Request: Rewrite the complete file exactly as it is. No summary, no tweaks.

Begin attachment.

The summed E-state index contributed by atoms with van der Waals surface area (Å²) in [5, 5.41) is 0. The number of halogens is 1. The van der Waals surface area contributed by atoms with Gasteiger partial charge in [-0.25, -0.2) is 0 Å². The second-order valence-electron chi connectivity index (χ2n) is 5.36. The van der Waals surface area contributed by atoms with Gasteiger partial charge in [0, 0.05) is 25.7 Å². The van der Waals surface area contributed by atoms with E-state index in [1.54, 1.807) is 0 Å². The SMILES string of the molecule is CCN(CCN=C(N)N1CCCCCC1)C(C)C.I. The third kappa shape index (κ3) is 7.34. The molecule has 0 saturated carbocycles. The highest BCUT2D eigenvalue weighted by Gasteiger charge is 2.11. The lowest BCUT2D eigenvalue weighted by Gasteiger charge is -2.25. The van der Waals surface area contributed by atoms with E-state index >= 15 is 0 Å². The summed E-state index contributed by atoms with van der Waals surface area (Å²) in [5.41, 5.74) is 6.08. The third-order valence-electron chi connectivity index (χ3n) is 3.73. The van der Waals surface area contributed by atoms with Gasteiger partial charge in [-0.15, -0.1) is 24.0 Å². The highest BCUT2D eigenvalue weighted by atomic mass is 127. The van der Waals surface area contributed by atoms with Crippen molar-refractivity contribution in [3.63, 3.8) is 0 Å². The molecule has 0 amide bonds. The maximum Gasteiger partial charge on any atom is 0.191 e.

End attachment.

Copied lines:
The summed E-state index contributed by atoms with van der Waals surface area (Å²) in [5, 5.41) is 0. The number of halogens is 1. The van der Waals surface area contributed by atoms with Gasteiger partial charge in [-0.25, -0.2) is 0 Å². The second-order valence-electron chi connectivity index (χ2n) is 5.36. The van der Waals surface area contributed by atoms with Gasteiger partial charge in [0, 0.05) is 25.7 Å². The van der Waals surface area contributed by atoms with E-state index in [1.54, 1.807) is 0 Å². The SMILES string of the molecule is CCN(CCN=C(N)N1CCCCCC1)C(C)C.I. The third kappa shape index (κ3) is 7.34. The molecule has 0 saturated carbocycles. The highest BCUT2D eigenvalue weighted by Gasteiger charge is 2.11. The lowest BCUT2D eigenvalue weighted by Gasteiger charge is -2.25. The van der Waals surface area contributed by atoms with E-state index >= 15 is 0 Å². The summed E-state index contributed by atoms with van der Waals surface area (Å²) in [5.41, 5.74) is 6.08. The third-order valence-electron chi connectivity index (χ3n) is 3.73. The van der Waals surface area contributed by atoms with Gasteiger partial charge in [-0.15, -0.1) is 24.0 Å². The highest BCUT2D eigenvalue weighted by atomic mass is 127. The van der Waals surface area contributed by atoms with Crippen molar-refractivity contribution in [3.63, 3.8) is 0 Å². The molecule has 0 amide bonds. The maximum Gasteiger partial charge on any atom is 0.191 e.